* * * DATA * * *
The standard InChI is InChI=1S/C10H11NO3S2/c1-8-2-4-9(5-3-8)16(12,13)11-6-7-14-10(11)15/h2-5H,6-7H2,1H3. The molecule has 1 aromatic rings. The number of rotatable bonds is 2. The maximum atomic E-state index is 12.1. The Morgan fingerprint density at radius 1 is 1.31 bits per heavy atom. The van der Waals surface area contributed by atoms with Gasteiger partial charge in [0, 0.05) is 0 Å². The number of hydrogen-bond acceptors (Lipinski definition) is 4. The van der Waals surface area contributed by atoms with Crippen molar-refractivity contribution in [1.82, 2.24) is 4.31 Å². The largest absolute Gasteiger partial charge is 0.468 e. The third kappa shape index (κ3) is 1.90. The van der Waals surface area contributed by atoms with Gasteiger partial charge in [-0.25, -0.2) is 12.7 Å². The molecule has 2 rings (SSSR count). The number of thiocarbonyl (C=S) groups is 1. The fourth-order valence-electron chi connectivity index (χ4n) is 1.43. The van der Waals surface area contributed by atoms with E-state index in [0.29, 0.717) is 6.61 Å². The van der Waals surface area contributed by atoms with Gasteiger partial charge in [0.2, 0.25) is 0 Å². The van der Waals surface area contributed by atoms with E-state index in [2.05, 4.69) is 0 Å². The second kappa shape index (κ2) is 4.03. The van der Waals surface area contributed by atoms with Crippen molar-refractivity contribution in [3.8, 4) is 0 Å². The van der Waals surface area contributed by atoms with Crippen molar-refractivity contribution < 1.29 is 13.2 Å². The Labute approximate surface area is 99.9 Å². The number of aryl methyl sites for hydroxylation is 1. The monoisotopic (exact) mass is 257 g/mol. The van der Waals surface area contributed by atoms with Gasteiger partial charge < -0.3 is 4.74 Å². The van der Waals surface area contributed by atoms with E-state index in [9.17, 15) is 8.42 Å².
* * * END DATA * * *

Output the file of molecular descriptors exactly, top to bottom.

The standard InChI is InChI=1S/C10H11NO3S2/c1-8-2-4-9(5-3-8)16(12,13)11-6-7-14-10(11)15/h2-5H,6-7H2,1H3. The molecule has 1 aromatic rings. The number of rotatable bonds is 2. The maximum atomic E-state index is 12.1. The Morgan fingerprint density at radius 1 is 1.31 bits per heavy atom. The van der Waals surface area contributed by atoms with Gasteiger partial charge in [0, 0.05) is 0 Å². The number of hydrogen-bond acceptors (Lipinski definition) is 4. The van der Waals surface area contributed by atoms with Crippen molar-refractivity contribution in [1.82, 2.24) is 4.31 Å². The largest absolute Gasteiger partial charge is 0.468 e. The third kappa shape index (κ3) is 1.90. The van der Waals surface area contributed by atoms with Gasteiger partial charge in [-0.25, -0.2) is 12.7 Å². The molecule has 2 rings (SSSR count). The number of thiocarbonyl (C=S) groups is 1. The fourth-order valence-electron chi connectivity index (χ4n) is 1.43. The van der Waals surface area contributed by atoms with E-state index in [0.29, 0.717) is 6.61 Å². The van der Waals surface area contributed by atoms with Gasteiger partial charge in [0.2, 0.25) is 0 Å². The van der Waals surface area contributed by atoms with E-state index in [2.05, 4.69) is 0 Å². The second kappa shape index (κ2) is 4.03. The van der Waals surface area contributed by atoms with Crippen molar-refractivity contribution in [3.8, 4) is 0 Å². The van der Waals surface area contributed by atoms with Crippen molar-refractivity contribution < 1.29 is 13.2 Å². The Labute approximate surface area is 99.9 Å². The number of aryl methyl sites for hydroxylation is 1. The monoisotopic (exact) mass is 257 g/mol. The van der Waals surface area contributed by atoms with Gasteiger partial charge < -0.3 is 4.74 Å². The van der Waals surface area contributed by atoms with E-state index in [9.17, 15) is 8.42 Å².